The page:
Antidepressants aren't addictive in the same way as recreational drugs (like cocaine) or some anxiety drugs (like benzodiazepines). They don't lead to tolerance, physical dependence, or cravings. But if you take them for more than six weeks, your body may still experience withdrawal-like symptoms if you stop them abruptly.

Antidepressants affect levels of the brain chemical serotonin, which regulates mood but is also involved in sleep, digestion, and balance. As a result, about 25 percent of people who abruptly stop taking a selective serotonin reuptake inhibitor (SSRI) experience withdrawal symptoms such as dizziness, nausea, lethargy, and headache.

Other symptoms include irritability, nervousness, crying spells, flu-like symptoms (body aches, chills, and fatigue), and shooting pains in and around the head. SSRI withdrawal—also called antidepressant discontinuation syndrome—is usually not dangerous, but it can be distressing.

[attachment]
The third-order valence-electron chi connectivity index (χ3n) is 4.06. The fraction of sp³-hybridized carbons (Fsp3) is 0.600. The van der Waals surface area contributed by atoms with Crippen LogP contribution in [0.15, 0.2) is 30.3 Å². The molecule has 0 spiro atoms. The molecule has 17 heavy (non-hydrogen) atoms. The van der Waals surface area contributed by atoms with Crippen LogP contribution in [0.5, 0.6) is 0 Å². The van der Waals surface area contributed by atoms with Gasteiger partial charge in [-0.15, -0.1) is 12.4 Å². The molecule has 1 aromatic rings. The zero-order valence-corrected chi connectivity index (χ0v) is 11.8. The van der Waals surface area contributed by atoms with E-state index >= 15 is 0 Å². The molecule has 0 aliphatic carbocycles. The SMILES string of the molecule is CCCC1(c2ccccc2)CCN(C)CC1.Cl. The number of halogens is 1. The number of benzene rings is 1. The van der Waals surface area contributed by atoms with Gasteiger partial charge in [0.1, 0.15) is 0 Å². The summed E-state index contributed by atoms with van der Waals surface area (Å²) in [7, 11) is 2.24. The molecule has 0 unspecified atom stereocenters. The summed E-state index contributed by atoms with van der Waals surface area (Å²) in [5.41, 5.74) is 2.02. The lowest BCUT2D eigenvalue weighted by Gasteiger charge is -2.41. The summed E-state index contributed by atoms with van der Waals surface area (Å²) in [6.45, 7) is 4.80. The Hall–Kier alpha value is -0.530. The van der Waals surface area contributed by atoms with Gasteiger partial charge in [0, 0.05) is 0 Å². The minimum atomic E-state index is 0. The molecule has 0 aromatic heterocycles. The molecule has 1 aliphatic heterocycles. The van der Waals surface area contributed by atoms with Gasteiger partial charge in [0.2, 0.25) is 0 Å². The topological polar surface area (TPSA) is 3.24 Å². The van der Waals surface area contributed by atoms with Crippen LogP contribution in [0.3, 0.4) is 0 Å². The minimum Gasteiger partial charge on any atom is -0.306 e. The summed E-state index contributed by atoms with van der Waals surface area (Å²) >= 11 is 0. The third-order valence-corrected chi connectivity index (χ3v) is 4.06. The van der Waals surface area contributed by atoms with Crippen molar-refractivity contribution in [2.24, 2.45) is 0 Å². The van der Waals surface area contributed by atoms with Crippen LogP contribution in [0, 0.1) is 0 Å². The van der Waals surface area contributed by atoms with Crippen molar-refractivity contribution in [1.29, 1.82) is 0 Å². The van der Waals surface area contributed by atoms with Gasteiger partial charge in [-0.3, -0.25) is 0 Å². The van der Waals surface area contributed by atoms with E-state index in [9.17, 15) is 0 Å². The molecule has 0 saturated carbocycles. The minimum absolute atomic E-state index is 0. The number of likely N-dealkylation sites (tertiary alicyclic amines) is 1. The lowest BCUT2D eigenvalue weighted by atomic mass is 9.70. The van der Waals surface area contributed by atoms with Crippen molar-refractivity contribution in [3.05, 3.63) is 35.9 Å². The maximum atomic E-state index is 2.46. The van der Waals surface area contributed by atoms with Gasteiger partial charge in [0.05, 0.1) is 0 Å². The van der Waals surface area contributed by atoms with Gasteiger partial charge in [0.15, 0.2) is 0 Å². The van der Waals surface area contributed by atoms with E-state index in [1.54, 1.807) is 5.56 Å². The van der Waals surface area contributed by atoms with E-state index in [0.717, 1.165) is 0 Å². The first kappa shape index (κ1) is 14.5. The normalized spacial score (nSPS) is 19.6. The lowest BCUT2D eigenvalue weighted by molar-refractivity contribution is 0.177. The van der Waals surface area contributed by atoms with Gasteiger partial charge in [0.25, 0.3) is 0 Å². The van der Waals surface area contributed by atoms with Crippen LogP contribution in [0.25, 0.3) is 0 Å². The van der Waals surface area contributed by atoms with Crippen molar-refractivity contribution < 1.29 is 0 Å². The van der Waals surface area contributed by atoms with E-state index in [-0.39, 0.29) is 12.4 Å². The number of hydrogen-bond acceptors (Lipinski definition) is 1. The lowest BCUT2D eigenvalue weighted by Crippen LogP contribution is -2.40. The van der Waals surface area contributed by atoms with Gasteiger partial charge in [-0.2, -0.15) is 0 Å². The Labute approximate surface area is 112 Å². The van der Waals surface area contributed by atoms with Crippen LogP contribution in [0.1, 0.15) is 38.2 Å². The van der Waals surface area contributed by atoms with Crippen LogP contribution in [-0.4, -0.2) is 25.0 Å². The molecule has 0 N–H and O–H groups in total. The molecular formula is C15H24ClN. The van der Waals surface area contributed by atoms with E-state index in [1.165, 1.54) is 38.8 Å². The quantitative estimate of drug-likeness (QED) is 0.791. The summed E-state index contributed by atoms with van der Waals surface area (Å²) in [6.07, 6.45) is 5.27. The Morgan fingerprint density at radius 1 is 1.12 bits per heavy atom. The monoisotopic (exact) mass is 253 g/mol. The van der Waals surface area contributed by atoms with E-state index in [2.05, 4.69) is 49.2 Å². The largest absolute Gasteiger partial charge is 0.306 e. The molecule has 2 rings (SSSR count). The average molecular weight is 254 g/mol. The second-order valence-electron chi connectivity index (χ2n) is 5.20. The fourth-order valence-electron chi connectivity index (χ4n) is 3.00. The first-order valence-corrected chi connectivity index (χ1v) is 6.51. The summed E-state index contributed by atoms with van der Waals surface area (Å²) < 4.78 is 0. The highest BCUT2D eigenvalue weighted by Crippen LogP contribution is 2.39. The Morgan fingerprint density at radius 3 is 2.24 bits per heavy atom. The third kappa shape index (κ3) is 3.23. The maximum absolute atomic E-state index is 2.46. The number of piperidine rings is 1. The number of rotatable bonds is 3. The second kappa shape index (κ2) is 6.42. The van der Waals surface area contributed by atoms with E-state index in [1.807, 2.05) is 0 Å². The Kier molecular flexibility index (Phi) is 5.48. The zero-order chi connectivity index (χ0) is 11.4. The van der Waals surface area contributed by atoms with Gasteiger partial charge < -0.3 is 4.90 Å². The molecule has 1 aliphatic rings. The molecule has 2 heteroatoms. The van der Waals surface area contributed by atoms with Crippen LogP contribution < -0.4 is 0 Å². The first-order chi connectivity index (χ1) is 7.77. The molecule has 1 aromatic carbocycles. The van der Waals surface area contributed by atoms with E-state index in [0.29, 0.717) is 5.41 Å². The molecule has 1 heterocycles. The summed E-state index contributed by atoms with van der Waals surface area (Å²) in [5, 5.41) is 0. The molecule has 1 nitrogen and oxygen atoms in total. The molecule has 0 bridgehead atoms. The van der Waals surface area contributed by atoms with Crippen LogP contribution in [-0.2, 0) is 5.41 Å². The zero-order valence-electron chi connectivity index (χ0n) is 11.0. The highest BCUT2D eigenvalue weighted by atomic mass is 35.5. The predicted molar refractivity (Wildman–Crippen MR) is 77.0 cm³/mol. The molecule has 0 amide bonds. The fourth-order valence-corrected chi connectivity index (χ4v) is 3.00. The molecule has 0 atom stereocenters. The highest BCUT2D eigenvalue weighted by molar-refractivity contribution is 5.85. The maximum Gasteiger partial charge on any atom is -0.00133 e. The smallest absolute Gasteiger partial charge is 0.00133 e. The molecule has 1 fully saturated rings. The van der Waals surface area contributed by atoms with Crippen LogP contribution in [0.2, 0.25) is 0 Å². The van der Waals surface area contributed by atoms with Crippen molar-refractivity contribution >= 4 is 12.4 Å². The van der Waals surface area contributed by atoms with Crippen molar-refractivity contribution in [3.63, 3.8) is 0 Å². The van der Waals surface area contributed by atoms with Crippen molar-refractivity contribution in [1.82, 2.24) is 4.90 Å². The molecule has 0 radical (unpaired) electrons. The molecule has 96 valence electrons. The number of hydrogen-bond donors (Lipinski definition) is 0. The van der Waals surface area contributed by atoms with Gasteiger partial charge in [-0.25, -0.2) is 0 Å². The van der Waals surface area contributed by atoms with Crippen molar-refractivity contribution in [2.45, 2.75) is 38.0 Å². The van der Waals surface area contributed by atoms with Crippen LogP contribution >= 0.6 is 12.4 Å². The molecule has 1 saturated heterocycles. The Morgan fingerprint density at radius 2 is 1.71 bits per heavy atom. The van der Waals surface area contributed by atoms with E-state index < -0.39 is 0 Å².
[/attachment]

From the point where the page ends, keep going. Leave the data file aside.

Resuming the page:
Fortunately, it is usually mild, begins within one week of stopping treatment, and resolves within three weeks. Tapering off the medication, rather than stopping quickly, can lessen the withdrawal symptoms.

Antidepressants that are metabolized by the body quickly—like venlafaxine (Effexor) and paroxetine (Paxil)—can lead to strong withdrawal symptoms, while those that take longer to metabolize—such as fluoxetine (Prozac)—have milder and more delayed withdrawal effects.

Publication Review By: Karen L. Swartz, M.D.

Published: 20 Aug 2013

Last Modified: 20 Aug 2013